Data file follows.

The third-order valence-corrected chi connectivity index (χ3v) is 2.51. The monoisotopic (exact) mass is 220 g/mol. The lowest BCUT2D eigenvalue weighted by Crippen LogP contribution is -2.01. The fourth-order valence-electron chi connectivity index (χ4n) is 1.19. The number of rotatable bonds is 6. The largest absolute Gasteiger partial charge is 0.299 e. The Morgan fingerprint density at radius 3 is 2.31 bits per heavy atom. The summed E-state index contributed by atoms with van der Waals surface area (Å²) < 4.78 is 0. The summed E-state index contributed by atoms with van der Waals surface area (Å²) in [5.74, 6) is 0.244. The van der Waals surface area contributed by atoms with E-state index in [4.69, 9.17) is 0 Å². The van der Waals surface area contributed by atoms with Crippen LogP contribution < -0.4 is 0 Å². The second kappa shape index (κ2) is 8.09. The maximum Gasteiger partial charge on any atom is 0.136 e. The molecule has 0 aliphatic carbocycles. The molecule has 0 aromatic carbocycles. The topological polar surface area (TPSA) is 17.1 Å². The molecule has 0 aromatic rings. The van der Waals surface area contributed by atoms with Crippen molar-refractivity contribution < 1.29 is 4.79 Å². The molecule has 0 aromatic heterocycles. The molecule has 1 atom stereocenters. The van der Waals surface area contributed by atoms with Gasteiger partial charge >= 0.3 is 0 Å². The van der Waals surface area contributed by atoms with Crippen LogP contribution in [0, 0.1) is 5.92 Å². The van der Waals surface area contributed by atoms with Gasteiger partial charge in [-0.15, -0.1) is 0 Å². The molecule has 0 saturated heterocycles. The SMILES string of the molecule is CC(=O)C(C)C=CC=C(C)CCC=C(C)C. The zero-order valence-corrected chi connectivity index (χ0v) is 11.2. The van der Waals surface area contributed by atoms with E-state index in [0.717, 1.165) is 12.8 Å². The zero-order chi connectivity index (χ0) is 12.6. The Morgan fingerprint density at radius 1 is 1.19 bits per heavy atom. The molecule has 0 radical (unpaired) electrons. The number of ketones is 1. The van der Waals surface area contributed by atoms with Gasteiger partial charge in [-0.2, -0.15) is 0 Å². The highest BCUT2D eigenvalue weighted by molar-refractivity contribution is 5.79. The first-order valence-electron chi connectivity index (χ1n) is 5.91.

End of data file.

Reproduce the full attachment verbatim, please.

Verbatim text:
The third-order valence-corrected chi connectivity index (χ3v) is 2.51. The monoisotopic (exact) mass is 220 g/mol. The lowest BCUT2D eigenvalue weighted by Crippen LogP contribution is -2.01. The fourth-order valence-electron chi connectivity index (χ4n) is 1.19. The number of rotatable bonds is 6. The largest absolute Gasteiger partial charge is 0.299 e. The Morgan fingerprint density at radius 3 is 2.31 bits per heavy atom. The summed E-state index contributed by atoms with van der Waals surface area (Å²) < 4.78 is 0. The summed E-state index contributed by atoms with van der Waals surface area (Å²) in [5.74, 6) is 0.244. The van der Waals surface area contributed by atoms with E-state index in [4.69, 9.17) is 0 Å². The van der Waals surface area contributed by atoms with Crippen LogP contribution < -0.4 is 0 Å². The second kappa shape index (κ2) is 8.09. The maximum Gasteiger partial charge on any atom is 0.136 e. The molecule has 0 aliphatic carbocycles. The molecule has 0 aromatic carbocycles. The topological polar surface area (TPSA) is 17.1 Å². The molecule has 0 aromatic rings. The van der Waals surface area contributed by atoms with Crippen molar-refractivity contribution < 1.29 is 4.79 Å². The molecule has 0 aromatic heterocycles. The molecule has 1 atom stereocenters. The van der Waals surface area contributed by atoms with Gasteiger partial charge >= 0.3 is 0 Å². The van der Waals surface area contributed by atoms with Crippen LogP contribution in [0, 0.1) is 5.92 Å². The van der Waals surface area contributed by atoms with Gasteiger partial charge in [-0.15, -0.1) is 0 Å². The molecule has 0 saturated heterocycles. The SMILES string of the molecule is CC(=O)C(C)C=CC=C(C)CCC=C(C)C. The zero-order valence-corrected chi connectivity index (χ0v) is 11.2. The van der Waals surface area contributed by atoms with E-state index in [0.717, 1.165) is 12.8 Å². The zero-order chi connectivity index (χ0) is 12.6. The Morgan fingerprint density at radius 1 is 1.19 bits per heavy atom. The molecule has 0 radical (unpaired) electrons. The number of ketones is 1. The van der Waals surface area contributed by atoms with Gasteiger partial charge in [-0.2, -0.15) is 0 Å². The highest BCUT2D eigenvalue weighted by molar-refractivity contribution is 5.79. The first-order valence-electron chi connectivity index (χ1n) is 5.91.